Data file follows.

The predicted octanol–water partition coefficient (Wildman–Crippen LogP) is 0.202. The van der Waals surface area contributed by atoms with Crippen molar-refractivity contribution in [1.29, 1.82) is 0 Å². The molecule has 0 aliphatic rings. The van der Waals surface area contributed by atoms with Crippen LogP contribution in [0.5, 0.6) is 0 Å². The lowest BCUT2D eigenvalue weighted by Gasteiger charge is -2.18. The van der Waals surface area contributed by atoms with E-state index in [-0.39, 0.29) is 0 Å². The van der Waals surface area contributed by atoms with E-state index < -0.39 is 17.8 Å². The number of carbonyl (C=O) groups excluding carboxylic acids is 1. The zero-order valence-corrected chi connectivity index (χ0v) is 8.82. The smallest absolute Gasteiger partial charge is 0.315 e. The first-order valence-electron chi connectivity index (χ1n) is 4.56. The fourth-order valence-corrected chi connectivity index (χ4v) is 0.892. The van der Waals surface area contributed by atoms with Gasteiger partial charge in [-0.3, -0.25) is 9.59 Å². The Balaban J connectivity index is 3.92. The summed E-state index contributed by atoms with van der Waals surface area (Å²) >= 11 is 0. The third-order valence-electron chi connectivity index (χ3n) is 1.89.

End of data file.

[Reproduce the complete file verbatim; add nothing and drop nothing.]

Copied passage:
The predicted octanol–water partition coefficient (Wildman–Crippen LogP) is 0.202. The van der Waals surface area contributed by atoms with Crippen molar-refractivity contribution in [1.29, 1.82) is 0 Å². The molecule has 0 aliphatic rings. The van der Waals surface area contributed by atoms with Crippen LogP contribution in [0.5, 0.6) is 0 Å². The lowest BCUT2D eigenvalue weighted by Gasteiger charge is -2.18. The van der Waals surface area contributed by atoms with E-state index in [-0.39, 0.29) is 0 Å². The van der Waals surface area contributed by atoms with E-state index < -0.39 is 17.8 Å². The number of carbonyl (C=O) groups excluding carboxylic acids is 1. The zero-order valence-corrected chi connectivity index (χ0v) is 8.82. The smallest absolute Gasteiger partial charge is 0.315 e. The first-order valence-electron chi connectivity index (χ1n) is 4.56. The fourth-order valence-corrected chi connectivity index (χ4v) is 0.892. The van der Waals surface area contributed by atoms with Gasteiger partial charge in [-0.3, -0.25) is 9.59 Å². The Balaban J connectivity index is 3.92. The summed E-state index contributed by atoms with van der Waals surface area (Å²) >= 11 is 0. The third-order valence-electron chi connectivity index (χ3n) is 1.89.